At CHASS, we have discovered that finding shared housing units can benefit the landlord/homeowner as well as a homeless individual with access to affordable housing and mutual support. Tight rental markets and limited assistance programs create scarce housing choices for low-income residents of all ages. Shared housing can offer housing for half the cost of a private apartment.
Many homeowners have extra rooms in their home and could also use some additional income. By renting out a room to someone in need it becomes a win-win solution. The homeowner is able to make some additional monthly income to help pay their mortgage and a homeless individual is able to find safe, affordable housing. Many times the tenant is able to help with chores that need to be done in the home.
The tenant has a separate lease agreement with the landlord. Monthly rent usually includes all utilities, cable and internet. Tenants have their own room and share common areas. Since this is the landlord’s home -he/she can spell out certain expectations, responsibilities, etc. in the lease agreement. Before signing the tenant needs to make sure they understand their roles and responsibilities.
CHASS can help with the security deposit and first month’s rent thru our Rapid Re-housing Program. We require at least a six month lease or preferably a yearly lease. We do an inspection of the property before the tenant moves in. We also will provide monthly case management with the client and budget counseling if needed as long as the case is open with CHASS. We have found that shared housing has helped in several ways:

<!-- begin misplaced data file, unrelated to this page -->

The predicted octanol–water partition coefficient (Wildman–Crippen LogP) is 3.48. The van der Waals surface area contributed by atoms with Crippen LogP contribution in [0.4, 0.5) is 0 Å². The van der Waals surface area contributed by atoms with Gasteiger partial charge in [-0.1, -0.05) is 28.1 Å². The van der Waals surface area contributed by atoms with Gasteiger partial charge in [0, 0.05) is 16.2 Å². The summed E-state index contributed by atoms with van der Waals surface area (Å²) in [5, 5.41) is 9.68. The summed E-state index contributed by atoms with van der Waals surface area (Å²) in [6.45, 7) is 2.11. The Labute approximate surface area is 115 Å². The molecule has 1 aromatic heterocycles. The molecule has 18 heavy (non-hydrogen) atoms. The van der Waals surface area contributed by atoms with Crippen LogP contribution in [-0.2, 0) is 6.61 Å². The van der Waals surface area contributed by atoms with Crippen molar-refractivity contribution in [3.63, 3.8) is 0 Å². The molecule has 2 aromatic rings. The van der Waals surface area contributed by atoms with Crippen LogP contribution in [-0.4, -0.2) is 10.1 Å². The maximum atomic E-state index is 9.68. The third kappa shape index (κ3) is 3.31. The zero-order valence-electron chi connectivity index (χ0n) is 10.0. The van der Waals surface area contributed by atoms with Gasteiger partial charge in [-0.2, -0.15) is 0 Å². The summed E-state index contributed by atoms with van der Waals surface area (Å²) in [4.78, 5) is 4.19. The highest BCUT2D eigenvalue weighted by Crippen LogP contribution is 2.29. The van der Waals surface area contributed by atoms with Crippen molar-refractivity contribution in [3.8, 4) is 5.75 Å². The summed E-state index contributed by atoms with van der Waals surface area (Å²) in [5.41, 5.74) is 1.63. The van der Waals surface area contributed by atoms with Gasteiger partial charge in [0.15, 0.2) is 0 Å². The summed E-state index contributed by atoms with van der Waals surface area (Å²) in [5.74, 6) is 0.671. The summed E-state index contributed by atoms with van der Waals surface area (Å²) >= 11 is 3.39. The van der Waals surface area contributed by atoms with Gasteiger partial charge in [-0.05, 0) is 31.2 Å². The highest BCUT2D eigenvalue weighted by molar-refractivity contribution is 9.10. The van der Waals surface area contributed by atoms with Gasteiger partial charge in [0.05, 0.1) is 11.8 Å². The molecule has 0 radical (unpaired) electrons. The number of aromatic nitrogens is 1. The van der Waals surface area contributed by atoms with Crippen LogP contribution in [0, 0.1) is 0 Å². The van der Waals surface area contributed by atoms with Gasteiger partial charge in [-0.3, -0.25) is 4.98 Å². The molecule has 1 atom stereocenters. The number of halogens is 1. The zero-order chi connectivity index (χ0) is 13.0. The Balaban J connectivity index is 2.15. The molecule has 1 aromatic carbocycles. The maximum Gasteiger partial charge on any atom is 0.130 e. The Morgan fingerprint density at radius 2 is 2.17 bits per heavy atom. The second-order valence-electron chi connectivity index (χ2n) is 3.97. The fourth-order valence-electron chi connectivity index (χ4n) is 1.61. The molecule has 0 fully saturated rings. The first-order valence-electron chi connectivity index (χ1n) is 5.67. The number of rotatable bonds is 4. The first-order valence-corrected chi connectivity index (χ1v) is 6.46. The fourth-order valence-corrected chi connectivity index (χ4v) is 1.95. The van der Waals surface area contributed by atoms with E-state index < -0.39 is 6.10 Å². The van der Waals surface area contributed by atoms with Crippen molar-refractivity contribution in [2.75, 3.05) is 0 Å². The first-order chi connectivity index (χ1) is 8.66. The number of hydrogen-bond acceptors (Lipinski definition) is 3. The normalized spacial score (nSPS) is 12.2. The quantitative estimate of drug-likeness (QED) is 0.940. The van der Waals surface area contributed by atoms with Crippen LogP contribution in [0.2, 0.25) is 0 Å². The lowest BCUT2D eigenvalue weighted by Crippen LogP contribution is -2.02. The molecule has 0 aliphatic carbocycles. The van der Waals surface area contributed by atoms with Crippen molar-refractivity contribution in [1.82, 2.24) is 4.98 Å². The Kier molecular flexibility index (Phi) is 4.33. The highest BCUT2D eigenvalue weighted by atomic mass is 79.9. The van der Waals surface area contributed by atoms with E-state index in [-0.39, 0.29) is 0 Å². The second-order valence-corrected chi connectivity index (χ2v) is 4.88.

- It is more affordable and flexible.
- Landlords seem to be more lenient and most landlord responses are positive.
- It is financially appealing to landlords.
- It is a step up to a homeless individual’s living situation.
- Housing is more sustainable for the client
Shared housing will not work for everyone, but it is better than long shelter stays and it can be a stepping stone while someone is waiting for their income to increase. With shared housing we are empowering our clients not enabling them. Every person deserves and needs to have a place to call home.
If you are a homeowner and might be interested in renting a room to someone less fortunate please contact us. For more information please contact: Cheryl Carter, Executive Director, Culpeper Housing and Shelter Services, 602 S. Main Street, Suite 3, Culpeper, VA 22701, 540-825-7434.
Image Credit: “Ma maison: la chambre”by Valérie Brillant-Blais is licensed under CC BY-NC-SA 2.0